“I just want to live and continue what I’m passionate about – educating prisoners,” says Dr Zulfiqar Ali Khan.

Dr Zulfiqar Ali Khan may have lost the number of times he had to prepare for death, only to survive through the last minute stay order. A prisoner on death row for the last many years, he has educated over 50 prisoners and completed 33 diploma courses during his days behind bars, earning him sobriquet, the “educator”.

“Brother Zulfiqar made me understand how precious our time is and how important education is. He offered to be my teacher and took full responsibility for my education,” says a prisoner, who did not give his name. Another anonymous inmate said: “When I was put on death row I was completely uneducated. Thanks to his hard work, I am now preparing for my bachelor’s degree. He has been like an angel in my life.”

Currently in Lahores Kot Lakhpat Jail, in 2009 Dr Khan publicly wrote a lucid appeal to President Asif Ali Zardari to commute his death sentence to life term.

An exceptional inmate who has positively influenced the otherwise dormant and stymied lives of prisoners has yet been awaiting “life” and a future for his two young daughters, Fiza and Noor who also lost their mother, Rubina, to leukemia in 2007.

In 1998 Dr Zulfiqar was on his way to Tumair village in Islamabads outskirts with his younger brother Khurshid when they were assailed by two boys. They first shot Khurshid in the arm. As the image of his elder brother`s murder still fresh in his memory, Zulfiqar shot the two boys, believing they were a threat to Khurshid’s and his life.

Working as a physical training instructor in Pakistan Navy and the only caretaker of his seven-member family, he felt responsible for Khurshid`s life. Although he acted in self defence, the two boys he shot, died.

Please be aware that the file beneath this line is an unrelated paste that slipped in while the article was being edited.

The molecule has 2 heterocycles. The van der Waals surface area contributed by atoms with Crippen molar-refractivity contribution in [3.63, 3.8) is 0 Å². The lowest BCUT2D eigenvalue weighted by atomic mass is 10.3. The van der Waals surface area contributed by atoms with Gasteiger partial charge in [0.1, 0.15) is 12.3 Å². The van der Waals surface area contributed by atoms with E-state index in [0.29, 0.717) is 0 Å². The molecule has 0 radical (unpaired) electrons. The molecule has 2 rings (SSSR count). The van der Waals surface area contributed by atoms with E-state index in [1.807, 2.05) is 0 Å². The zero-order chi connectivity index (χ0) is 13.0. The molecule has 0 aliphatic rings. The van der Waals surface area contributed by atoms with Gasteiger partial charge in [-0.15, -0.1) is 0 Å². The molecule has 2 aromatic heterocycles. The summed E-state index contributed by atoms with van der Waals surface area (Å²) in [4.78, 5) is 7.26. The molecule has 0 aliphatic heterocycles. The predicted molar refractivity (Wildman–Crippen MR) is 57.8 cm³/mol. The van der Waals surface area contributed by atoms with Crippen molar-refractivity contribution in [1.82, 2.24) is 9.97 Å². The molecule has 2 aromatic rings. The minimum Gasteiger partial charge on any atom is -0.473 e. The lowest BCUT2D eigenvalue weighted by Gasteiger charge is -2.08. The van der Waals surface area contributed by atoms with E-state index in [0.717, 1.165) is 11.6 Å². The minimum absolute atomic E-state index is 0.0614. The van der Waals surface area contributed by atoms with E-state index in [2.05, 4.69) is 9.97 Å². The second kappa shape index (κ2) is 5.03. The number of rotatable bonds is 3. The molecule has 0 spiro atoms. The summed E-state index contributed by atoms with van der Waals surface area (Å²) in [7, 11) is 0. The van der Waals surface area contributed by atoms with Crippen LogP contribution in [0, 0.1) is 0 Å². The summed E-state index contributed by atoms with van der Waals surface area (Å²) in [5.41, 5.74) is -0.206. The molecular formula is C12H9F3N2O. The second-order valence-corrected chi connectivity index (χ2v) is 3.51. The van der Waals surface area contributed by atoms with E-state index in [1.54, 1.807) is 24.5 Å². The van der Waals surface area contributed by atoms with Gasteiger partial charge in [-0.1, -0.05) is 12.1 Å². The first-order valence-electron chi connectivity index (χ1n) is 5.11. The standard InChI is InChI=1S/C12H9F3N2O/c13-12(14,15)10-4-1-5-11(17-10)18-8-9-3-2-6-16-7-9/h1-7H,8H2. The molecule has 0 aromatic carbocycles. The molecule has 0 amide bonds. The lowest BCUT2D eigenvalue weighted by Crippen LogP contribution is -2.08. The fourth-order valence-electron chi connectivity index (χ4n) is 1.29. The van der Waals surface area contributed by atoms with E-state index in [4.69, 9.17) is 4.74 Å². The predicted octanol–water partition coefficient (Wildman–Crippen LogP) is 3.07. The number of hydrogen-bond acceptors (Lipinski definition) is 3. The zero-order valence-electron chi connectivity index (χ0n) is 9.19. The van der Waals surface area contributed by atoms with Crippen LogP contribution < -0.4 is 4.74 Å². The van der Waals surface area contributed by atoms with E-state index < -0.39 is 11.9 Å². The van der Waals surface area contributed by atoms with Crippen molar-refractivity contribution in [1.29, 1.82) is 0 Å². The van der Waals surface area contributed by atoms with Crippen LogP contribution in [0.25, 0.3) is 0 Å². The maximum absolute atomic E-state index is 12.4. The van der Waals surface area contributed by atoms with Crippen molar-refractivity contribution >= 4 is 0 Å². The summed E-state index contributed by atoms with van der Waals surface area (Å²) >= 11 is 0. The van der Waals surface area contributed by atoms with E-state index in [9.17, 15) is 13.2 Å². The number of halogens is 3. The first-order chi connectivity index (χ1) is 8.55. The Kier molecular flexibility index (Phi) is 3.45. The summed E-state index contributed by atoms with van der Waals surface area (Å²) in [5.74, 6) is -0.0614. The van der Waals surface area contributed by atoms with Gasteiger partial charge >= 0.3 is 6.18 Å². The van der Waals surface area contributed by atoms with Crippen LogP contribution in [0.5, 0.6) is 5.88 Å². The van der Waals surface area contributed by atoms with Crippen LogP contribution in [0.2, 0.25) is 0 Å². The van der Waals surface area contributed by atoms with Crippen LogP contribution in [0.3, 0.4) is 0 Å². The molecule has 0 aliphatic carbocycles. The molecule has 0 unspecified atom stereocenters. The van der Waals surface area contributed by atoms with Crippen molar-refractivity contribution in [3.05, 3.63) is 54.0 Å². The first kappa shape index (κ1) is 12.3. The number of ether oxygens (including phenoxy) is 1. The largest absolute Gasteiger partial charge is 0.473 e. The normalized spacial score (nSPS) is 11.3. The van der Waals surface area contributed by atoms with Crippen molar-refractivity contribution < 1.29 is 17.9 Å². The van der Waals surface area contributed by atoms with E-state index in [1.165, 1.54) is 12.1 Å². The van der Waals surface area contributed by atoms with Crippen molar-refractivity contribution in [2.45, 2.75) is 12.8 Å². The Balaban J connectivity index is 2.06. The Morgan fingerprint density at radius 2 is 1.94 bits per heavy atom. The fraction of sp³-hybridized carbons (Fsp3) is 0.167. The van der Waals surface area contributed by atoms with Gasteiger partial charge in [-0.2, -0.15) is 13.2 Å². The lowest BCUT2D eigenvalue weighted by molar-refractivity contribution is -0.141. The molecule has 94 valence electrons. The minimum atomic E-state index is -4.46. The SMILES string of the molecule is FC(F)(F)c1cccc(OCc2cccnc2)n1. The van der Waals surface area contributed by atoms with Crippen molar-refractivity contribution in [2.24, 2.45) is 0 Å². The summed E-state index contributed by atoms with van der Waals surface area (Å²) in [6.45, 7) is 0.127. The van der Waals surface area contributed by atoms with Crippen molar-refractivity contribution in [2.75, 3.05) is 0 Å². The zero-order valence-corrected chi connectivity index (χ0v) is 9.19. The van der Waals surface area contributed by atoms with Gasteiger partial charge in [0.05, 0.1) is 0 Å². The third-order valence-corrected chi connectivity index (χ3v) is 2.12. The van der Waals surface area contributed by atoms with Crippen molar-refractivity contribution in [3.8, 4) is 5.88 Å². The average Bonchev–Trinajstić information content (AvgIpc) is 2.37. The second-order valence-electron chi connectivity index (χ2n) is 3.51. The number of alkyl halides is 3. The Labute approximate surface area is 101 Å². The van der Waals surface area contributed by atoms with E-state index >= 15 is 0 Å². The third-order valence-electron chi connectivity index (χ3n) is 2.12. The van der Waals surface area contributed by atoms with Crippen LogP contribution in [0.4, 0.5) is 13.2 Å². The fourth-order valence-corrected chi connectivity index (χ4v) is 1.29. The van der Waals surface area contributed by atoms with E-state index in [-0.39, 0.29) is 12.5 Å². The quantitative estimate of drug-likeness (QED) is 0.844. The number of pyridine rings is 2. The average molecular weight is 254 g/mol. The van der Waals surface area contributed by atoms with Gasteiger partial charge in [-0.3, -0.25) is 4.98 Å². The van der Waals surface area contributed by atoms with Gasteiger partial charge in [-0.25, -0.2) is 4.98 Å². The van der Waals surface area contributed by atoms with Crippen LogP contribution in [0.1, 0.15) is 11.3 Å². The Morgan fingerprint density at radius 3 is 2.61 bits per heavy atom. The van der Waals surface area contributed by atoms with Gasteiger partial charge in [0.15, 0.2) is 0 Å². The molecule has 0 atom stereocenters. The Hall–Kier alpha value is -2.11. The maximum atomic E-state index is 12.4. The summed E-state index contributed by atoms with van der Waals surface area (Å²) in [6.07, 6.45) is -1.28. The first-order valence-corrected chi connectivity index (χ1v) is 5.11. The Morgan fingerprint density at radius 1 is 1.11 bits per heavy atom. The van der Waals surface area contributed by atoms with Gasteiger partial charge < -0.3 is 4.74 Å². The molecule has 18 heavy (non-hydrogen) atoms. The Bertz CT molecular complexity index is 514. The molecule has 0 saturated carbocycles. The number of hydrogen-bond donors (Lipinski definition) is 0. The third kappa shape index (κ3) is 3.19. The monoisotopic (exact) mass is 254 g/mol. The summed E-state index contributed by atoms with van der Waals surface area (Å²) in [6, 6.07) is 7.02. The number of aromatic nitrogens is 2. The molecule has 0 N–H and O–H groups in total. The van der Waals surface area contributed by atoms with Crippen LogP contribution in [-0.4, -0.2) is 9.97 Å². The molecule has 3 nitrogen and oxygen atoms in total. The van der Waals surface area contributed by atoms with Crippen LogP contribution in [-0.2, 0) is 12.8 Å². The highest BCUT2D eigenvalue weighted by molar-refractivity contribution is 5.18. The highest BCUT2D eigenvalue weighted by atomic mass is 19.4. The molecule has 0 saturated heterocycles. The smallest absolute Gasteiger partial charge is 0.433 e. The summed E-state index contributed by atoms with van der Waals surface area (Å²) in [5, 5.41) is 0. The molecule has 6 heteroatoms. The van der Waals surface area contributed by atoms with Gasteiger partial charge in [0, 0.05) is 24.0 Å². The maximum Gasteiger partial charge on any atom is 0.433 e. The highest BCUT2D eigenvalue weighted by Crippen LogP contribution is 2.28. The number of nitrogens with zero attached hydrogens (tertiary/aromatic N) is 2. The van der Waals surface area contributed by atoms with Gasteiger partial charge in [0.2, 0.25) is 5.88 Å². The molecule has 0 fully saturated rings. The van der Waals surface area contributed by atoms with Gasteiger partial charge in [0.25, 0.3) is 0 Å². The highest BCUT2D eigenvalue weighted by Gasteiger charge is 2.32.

From 1998 to 2008, Zulfiqar’s case went from the sessions court to the high court and finally to the Supreme Court. With the law taking its time at each tier, he received numerous “execution warrants” followed by last minute stay orders. As there was no response to his appeal, it essentially meant that he had to go through the agonising ordeal of preparing for death over and over again.

“When Dr Zulfiqar gets stay, his life is revived. When he is given a death warrant, it is like watching water being sucked out of a man’s body. His blood pressure rises,” says a fellow prisoner. “He may be courageous but of course he gets depressed by the sword of death hanging over him. When Dr Zulfiqar gets a stay, he resumes normal life, at least tries to. He is a thousand times bolder than us.”

In 2008 when Pakistan Peoples Party (PPP) came into power, one of the first few pronouncements by Prime Minister Yousaf Raza Gilani in the National Assembly was the commutation of all prisoners` death sentences to life imprisonment. The announcement espoused the party’s tradition on clemency, indicative of the fact that Benazir Bhutto and Zulfiqar Ali Bhutto fought to abolish the capital punishment during their time in power.

But the main hurdle leading to an ‘unofficial’ moratorium was the outcry against the “un-Islamic step” from religious political lobbies.

A year after Mr Gilani’s announcement, a plea in the form of a clemency petition was sent by Reprieve, an UK-based organisation working for the prisoners on death row, to President Asif Ali Zardari in April 2009. But Dr Khan`s family has received no response since the petition was sent.

Since then he has faced over a dozen execution warrants. In other words, the date of his execution has regularly been pushed forward, thus far shadowed by the chance of execution.

Sarah Belal, a Reprieve fellow and director of Justice Project, terms the agony of Dr Khan “an unusual and cruel punishment in itself”, leading to immense distress and psychological trauma.

In 1992 on a petition by Dr Aslam Khakhi, a large bench of the Federal Shariat Court had discussed the entire provisions of the Prison Discipline of Pakistan and declared large portions of it repugnant to Islam, including the conditions of the death row. It clearly states on page 173: “Mercy petitions should not be allowed to linger on for years and should be decided within a reasonable period, preferably within a month.”

Dr Khan exemplifies immense grit in the face of constant adversity. He has won gold and silver medals and is the only prisoner to hold a master`s degree.

Prisoners, journalists, human rights activists and citizens who have written in his favour believe Dr Khan needs to live. He is also considered a ripe case for clemency by his lawyers.

Over the phone Dr Khan’s voice is steady: “I just want to live and continue what I’m passionate about – educating  prisoners.”